Weight-loss surgery is leaping in popularity in the United States, according to a new study.
The research in the Archives of Surgery indicates the number of bariatric, or weight-loss, surgeries rose by 450 percent between 1998 and 2002, with a leap from 12,775 to 70,256 cases.
Laparoscopic, or minimally-invasive bariatric surgery, increased from 2.1 percent to 17.9 percent of the operations.
The American Society for Bariatric Surgery estimated that approximately 140,000 bariatric procedures would be performed in 2004.
The Early Show medical correspondent Dr. Emily Senay
Bariatric surgerycomparable to other major procedures. The risks are higher for patients 65 and older, especially older men. And research shows the risk of being hospitalized is higher in the year following bariatric surgery.
The most commonly done form of the surgery, Senay says, is known as gastric bypass, in which the stomach size is reduced and the small intestine rerouted to minimize calorie intake.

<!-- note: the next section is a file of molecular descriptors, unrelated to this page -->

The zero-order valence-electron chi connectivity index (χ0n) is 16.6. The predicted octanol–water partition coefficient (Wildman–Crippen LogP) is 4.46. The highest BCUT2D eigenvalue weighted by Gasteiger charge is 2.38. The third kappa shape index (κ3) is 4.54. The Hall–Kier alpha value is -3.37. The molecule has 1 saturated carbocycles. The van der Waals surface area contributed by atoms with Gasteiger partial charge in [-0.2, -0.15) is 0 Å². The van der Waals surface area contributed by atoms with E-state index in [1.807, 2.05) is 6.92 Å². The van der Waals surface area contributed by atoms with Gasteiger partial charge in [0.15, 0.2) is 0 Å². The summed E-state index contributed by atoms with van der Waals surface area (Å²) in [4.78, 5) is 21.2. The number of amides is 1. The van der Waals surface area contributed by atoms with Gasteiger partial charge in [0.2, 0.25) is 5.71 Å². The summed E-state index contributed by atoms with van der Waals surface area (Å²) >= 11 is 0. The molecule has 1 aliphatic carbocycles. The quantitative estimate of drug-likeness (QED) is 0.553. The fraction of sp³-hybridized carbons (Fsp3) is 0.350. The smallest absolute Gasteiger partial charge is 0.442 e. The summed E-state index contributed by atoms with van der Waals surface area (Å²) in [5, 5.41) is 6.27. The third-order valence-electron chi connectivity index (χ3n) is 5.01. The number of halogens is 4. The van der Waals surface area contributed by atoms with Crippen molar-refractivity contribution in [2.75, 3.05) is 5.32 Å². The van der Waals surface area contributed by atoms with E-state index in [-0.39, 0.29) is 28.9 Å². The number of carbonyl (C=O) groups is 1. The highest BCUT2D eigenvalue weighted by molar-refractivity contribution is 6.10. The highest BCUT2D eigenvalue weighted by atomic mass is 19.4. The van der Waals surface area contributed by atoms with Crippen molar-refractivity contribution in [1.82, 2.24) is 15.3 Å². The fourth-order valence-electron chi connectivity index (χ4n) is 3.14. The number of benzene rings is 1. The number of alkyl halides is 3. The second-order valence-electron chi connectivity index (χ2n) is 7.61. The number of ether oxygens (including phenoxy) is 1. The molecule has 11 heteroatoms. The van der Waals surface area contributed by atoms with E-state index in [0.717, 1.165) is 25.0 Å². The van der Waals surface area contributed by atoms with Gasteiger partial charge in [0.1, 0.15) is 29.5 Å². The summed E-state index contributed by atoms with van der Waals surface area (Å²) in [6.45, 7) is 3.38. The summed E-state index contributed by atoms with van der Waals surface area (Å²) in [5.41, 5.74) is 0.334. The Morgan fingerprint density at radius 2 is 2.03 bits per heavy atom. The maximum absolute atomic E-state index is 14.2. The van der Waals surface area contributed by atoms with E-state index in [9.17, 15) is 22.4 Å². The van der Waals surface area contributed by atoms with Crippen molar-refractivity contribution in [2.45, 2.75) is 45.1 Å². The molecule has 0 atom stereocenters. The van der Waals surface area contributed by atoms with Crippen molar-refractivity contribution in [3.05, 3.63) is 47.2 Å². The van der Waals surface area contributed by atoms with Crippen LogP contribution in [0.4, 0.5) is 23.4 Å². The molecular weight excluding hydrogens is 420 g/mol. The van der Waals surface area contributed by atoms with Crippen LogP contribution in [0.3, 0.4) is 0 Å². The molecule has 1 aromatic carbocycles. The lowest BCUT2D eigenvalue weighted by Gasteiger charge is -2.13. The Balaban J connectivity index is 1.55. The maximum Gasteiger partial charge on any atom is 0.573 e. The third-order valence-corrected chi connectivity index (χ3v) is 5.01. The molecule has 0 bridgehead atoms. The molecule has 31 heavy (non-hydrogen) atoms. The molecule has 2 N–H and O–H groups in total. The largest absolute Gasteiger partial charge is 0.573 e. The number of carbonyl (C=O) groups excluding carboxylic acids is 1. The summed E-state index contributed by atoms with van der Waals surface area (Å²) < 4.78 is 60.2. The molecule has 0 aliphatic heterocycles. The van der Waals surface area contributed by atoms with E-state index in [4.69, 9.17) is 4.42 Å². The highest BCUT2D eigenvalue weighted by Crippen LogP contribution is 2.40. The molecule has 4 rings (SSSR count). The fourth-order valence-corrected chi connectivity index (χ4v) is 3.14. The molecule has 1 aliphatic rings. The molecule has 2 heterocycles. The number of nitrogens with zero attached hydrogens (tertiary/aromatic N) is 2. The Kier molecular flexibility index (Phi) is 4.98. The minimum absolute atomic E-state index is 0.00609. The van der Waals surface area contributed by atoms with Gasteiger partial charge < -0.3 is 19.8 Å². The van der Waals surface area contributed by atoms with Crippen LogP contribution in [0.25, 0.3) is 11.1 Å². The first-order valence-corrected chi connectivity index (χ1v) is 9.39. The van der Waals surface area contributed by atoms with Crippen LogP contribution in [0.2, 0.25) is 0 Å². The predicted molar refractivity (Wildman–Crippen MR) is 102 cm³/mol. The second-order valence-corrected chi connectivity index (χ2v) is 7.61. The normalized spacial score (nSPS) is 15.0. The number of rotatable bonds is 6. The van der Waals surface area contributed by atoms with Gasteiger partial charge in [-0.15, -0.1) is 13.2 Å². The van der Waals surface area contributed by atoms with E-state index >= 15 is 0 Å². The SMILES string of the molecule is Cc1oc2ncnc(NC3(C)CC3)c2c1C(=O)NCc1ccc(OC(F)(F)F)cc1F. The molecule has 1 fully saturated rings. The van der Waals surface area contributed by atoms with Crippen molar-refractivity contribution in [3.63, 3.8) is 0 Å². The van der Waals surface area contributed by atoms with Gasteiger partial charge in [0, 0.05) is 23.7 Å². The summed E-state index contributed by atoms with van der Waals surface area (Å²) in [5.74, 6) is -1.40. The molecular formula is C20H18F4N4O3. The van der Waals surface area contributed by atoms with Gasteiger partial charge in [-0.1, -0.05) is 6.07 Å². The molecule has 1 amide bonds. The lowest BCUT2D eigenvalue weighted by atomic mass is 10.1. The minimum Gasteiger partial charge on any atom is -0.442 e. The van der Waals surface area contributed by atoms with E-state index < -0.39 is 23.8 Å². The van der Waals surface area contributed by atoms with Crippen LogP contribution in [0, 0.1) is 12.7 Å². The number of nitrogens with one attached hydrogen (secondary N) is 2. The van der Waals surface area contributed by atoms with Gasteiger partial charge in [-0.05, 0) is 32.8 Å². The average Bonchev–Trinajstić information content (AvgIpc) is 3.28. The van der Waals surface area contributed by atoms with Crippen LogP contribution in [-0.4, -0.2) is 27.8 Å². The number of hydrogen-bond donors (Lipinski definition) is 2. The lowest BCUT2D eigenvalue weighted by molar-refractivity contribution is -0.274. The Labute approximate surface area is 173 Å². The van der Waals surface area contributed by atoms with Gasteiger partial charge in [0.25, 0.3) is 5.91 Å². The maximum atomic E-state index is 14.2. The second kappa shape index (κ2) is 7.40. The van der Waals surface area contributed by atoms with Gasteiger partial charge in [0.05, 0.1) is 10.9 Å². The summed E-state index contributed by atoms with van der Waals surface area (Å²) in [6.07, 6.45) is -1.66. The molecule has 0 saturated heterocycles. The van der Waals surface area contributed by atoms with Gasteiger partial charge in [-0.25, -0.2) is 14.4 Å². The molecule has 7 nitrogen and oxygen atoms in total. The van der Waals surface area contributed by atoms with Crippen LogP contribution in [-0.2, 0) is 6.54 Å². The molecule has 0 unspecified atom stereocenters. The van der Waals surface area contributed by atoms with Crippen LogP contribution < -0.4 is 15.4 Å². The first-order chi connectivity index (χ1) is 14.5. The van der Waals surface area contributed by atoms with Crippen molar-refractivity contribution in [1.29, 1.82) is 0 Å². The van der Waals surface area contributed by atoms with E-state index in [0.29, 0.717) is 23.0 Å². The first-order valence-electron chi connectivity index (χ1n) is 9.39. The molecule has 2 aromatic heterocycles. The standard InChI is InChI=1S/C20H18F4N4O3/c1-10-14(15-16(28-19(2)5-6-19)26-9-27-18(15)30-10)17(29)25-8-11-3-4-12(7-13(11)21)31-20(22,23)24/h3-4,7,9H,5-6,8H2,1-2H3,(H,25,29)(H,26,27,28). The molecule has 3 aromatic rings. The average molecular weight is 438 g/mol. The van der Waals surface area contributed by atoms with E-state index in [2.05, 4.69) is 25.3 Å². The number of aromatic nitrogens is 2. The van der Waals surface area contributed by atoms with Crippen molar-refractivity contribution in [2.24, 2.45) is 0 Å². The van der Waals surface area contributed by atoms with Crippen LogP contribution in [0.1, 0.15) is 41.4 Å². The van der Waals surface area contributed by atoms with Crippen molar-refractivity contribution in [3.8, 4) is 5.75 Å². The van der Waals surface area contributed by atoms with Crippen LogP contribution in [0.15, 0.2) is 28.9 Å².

A strict diet and exercise program after surgery are necessary to keep weight off.
Along with the medical benefits, the researchers say the explosion of popularity could be because the minimally-invasive laparoscopic techniques are more widely available, as opposed to a procedure in which the patient undergoes a major incision.
The study found that although most patients currently seeking bariatric surgery are requesting the minimally-invasive approach, not all patients qualify for the laparoscopic technique. Also, not all surgeons are comfortable with performing laparoscopic bariatric surgery.
But the number of hospitals performing bariatric surgery, as well as the numbers of qualified surgeons, is increasing.
Right now, people can only qualify for bariatric surgery if they meet certain criteria for obesity and related health conditions. But for people with excess weight that threatens their health, it's a proven treatment.